Two weeks ago, while floating the river with my wife and visiting family members, we encountered a small stretch of rougher-than-usual water. These weren’t class 5 rapids, by any means, but a bit more than we were prepared to handle in our flimsy two-person inner tubes.
Blindsided by a particularly powerful waterfall littered with potentially hazardous boulders, I jumped into the ice-cold depths in order to help guide our rafts safely to calmer waters (hopefully without losing our cooler full of gourmet deli sandwiches in the process). I succeeded, but not without taking on an unappetizing volume of river into my open can of coconut water…
… and sustaining a sudden injury to my right wrist. Accustomed to being young and fairly resilient, I assumed the problem would fix itself. I did everything right, as far as I was concerned: tried to keep it out of commission for a few days, regularly stretched and massaged the area.
Yet, I was nagged by persistent pain and a disconcerting clicking noise anytime I moved my wrist (which, because it’s such a central part of the body, was quite a bit). After several days of this, it seemed the time had come to consider addressing the issue more seriously: with a store-bought brace and possible doctor’s visit.
But I found myself kicking hard against the prospect of accepting such help.
I worried what students might think of me if I wore a brace.
I recalled the previous times I had seen yoga instructors relying on such physical aids as hard braces and compression wraps – without really meaning to, I had judged them weak and inept, unable to adequately use the healing powers of yoga to help themselves… incapable of setting aside temporary discomfort in order to reap the benefits of pushing their physical boundaries.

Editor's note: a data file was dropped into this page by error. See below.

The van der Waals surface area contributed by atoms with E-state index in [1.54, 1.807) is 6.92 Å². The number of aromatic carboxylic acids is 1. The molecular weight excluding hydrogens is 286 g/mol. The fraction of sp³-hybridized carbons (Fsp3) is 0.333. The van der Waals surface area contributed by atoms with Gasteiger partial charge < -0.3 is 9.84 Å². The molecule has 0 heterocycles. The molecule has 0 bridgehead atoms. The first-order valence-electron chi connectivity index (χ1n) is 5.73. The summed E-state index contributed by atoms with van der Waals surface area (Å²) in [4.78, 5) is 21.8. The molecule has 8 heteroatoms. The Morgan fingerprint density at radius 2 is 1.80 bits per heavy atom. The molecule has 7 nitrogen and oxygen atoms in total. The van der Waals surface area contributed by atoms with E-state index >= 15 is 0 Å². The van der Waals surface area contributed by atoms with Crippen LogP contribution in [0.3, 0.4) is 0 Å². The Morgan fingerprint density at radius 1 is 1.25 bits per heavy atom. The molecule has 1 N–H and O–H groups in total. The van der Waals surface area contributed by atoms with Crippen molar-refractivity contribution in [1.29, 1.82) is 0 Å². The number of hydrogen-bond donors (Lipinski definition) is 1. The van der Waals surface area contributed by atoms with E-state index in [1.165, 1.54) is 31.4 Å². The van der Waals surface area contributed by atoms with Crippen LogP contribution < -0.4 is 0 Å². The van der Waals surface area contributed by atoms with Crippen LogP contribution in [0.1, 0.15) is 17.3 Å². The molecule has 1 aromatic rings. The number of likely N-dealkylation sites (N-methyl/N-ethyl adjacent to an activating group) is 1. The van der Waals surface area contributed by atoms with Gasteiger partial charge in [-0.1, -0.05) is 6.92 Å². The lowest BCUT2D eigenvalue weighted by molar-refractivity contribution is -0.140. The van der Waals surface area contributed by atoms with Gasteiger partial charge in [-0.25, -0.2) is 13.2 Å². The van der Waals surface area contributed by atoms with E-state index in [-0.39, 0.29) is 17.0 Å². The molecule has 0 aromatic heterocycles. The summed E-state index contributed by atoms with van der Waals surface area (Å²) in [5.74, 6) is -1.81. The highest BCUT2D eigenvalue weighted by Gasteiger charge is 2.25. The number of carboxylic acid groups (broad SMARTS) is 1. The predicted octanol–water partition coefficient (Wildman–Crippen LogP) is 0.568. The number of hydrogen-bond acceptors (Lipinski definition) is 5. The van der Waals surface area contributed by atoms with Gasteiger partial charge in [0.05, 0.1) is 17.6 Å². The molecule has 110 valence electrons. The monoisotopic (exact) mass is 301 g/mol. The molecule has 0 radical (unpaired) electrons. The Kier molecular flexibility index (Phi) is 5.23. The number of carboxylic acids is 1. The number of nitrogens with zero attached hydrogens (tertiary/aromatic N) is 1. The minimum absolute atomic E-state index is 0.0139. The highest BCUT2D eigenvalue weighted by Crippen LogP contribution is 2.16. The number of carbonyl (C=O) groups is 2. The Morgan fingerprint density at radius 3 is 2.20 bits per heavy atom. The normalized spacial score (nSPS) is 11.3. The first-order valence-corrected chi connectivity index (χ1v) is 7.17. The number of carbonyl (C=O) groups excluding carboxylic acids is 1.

Now, I was taking a dose of my own medicine.
I’m told that, oftentimes, the things we judge so harshly in others are the exact insecurities with which we, ourselves, wrestle.
As difficult as it is for me to admit, I struggle with accepting anything I deem as “weakness” within myself. One of my goals in becoming a yoga instructor is to model for my students how to push their limits and experience the resulting rewards. You cannot grow if you do not live in a zone of discomfort, at least for a short time.
But another of my goals is to model healthful, holistic living, and part of that is recognizing that we’re only human – even the best and strongest of us have boundaries.
I believe yoga can heal a great deal of today’s physical and emotional ailments, because I’ve seen it at work in my own life. But sometimes, the best thing we can do for our bodies is to allow it ample time to rest and recover, so that we can perform at our very best. Not to realize this fact is to risk further injury and harm to ourselves.
So, for this season, I will embrace my weakness. Rather than considering it a “failure,” I’m taking it as a signal from my body that it needs to slow down – not forever, just for now. And I’m choosing to see this as an opportunity to get creative about ways to continue strengthening other areas of my body that are not injured.
This, my friends, is why we call yoga “a journey”: through its practice, we learn something new about ourselves and our world every time we approach our mats. My journey doesn’t look like yours, nor does yours look like anyone else’s.
That is the magic and power of the practice.
What about you? Do you find it difficult to embrace your physical limits? If you’ve found ways to better manage your expectations of your body, I’d love to know! Share them below or reach out via email: YogaWithNickG@gmail.com